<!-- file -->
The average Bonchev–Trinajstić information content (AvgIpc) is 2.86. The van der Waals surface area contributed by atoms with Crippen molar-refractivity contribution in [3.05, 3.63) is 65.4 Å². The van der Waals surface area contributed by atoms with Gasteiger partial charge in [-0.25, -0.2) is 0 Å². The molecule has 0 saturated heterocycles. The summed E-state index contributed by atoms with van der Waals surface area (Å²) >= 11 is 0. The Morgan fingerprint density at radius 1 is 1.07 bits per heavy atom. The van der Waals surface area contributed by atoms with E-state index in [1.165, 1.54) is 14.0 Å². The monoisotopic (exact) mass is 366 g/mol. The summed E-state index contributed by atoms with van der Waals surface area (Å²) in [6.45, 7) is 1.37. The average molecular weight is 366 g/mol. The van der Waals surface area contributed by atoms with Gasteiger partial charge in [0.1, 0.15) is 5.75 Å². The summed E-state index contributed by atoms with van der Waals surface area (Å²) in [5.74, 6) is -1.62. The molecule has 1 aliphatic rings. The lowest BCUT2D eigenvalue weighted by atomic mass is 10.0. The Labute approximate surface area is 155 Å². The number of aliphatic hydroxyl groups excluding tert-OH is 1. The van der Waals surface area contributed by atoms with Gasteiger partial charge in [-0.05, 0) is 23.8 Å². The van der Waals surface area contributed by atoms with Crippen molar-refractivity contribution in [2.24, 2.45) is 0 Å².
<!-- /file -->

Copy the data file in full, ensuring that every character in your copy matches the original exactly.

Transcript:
The average Bonchev–Trinajstić information content (AvgIpc) is 2.86. The van der Waals surface area contributed by atoms with Crippen molar-refractivity contribution in [3.05, 3.63) is 65.4 Å². The van der Waals surface area contributed by atoms with Gasteiger partial charge in [-0.25, -0.2) is 0 Å². The molecule has 0 saturated heterocycles. The summed E-state index contributed by atoms with van der Waals surface area (Å²) >= 11 is 0. The Morgan fingerprint density at radius 1 is 1.07 bits per heavy atom. The van der Waals surface area contributed by atoms with E-state index in [1.165, 1.54) is 14.0 Å². The monoisotopic (exact) mass is 366 g/mol. The summed E-state index contributed by atoms with van der Waals surface area (Å²) in [6.45, 7) is 1.37. The average molecular weight is 366 g/mol. The van der Waals surface area contributed by atoms with Gasteiger partial charge in [0.1, 0.15) is 5.75 Å². The summed E-state index contributed by atoms with van der Waals surface area (Å²) in [5.74, 6) is -1.62. The molecule has 1 aliphatic rings. The lowest BCUT2D eigenvalue weighted by atomic mass is 10.0. The Labute approximate surface area is 155 Å². The number of aliphatic hydroxyl groups excluding tert-OH is 1. The van der Waals surface area contributed by atoms with Gasteiger partial charge in [-0.05, 0) is 23.8 Å². The van der Waals surface area contributed by atoms with Crippen molar-refractivity contribution in [2.24, 2.45) is 0 Å².